How to Choose The Right Scooter For Your Kid

You love your children like nothing and no one else in the world. Sure, your parents told you that one day you would understand their sometimes maddening obsession with your safety, but you didn’t believe them until now. When you buy your child a water bottle you check that it is BPA free. When you get clothing for your child you make sure the fibers won’t irritate your child’s skin. When you shop for food you scrupulously check for anything to which your child may be allergic. You have seen others’ children having a ball on kick scooters, but you’ve also heard stories about kids getting injured or just falling out of love with the activity. You are at a crossroads.

Today you are considering buying your child a toy that will keep them active and healthy. You’re considering buying a kick scooter for them. You want what’s best for them, but sometimes it is difficult to feel like you know which product is right for them because “right for them” can mean so many things.

Kick scooters really took off in popularity in the 1990s with ones built for adults. These scooters occupied the niche needed to get commuters from public transportation to their offices when bicycles and roller skates were out of the question. They were also pretty cool and, like skateboards, they inspired daredevils to attempt tricks on them. This made them appealing to children and soon kids across America wanted their own kick scooters.

The rise in popularity of kick scooters was good for Americans’ health. It inspired people who didn’t have space for bicycles to get some aerobic exercise. It made a little workout possible for normal people every day. It got people thinking more about transportation alternatives. Perhaps its biggest impact was on the health of children who perhaps wouldn’t have otherwise been so excited about getting outside and breaking a sweat.

Features to Look For in Your Kid’s Next Scooter

kick scooter features

When it comes to buying a kick scooter for any child, safety should be your first concern. There are many details to consider. First, where will your child use the kick scooter? Assuming they will use it on a quiet side street, a driveway or a park, you’ll want something that isn’t too complicated and can withstand a lot of punishment. If a kick scooter falls apart under your child, then your child will take a fall as well. A reinforced deck, hardened metal tube construction and sturdy hand grips are all details for which you should keep an eye out.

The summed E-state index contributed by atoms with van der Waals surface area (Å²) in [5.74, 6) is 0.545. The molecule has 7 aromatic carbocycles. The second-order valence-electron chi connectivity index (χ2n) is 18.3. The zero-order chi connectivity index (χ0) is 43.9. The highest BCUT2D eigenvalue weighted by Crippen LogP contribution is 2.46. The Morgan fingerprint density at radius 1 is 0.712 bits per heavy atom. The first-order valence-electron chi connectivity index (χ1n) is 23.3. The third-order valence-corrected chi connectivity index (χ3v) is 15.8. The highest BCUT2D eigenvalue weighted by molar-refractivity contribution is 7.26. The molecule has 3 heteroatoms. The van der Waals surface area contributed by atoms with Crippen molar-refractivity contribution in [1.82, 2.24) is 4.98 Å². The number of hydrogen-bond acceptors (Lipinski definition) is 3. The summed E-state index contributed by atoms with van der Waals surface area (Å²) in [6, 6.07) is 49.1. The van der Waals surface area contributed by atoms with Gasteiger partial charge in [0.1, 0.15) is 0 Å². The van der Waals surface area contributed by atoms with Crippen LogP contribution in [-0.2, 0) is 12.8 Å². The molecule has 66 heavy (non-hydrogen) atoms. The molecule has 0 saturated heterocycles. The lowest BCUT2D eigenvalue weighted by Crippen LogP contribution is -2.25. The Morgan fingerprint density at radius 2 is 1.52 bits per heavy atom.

Portability may be a concern if your child will ride their kick scooter someplace to which you will travel by car or airplane. Portability can come with a cost, as it will mean having to change the size and shape of the kick scooter, requiring that the scooter have some way of not being in the rigid position it takes when riding— a sacrifice. Mechanisms that make this change easy can also mean accidental activation when riding the kick scooter, so you should choose carefully. While folding kick scooters exist, they are best left to adults. Children might mishandle the folding mechanism and accidentally injure themselves while riding insufficiently locked together scooters.

On the other hand, there are scooters that, rather than folding, disassemble. This may mean slightly more effort to reassemble for use (usually just reattaching the handlebars) but it will be the adult doing it, so you can be totally sure it is done correctly.

Kick Scooter Benefits

A scooter should suit the child’s age group, both in terms of size and in terms of style. Obviously any kick scooter should suit a child’s height and build, but if the kick scooter doesn’t say “fun” to them, they won’t want to ride it. The best kick scooter is the one your child rides. Riding the kick scooter will mean becoming more coordinated and athletic, which will help prevent injury and improve overall health. Associating “working out” with fun is a healthy thing for a child to do, as it will promote better, healthier habits later in life.

Aside from appealing to a child’s sense of fun and a parent’s need for safety, there are details that make a child’s kick scooter idea. This is where the GOMO Kids Scooter shines. In addition to a handlebar column that is sturdy and does not fold, its deck is made of reinforced plastics, its frame is made of strong tubes of metal, its grips are firm and satisfying to hold, and it even has a soft nose, so if your kid decides to ride the kick scooter in the house, they won’t smash up the walls and furniture (with the nose, at least).

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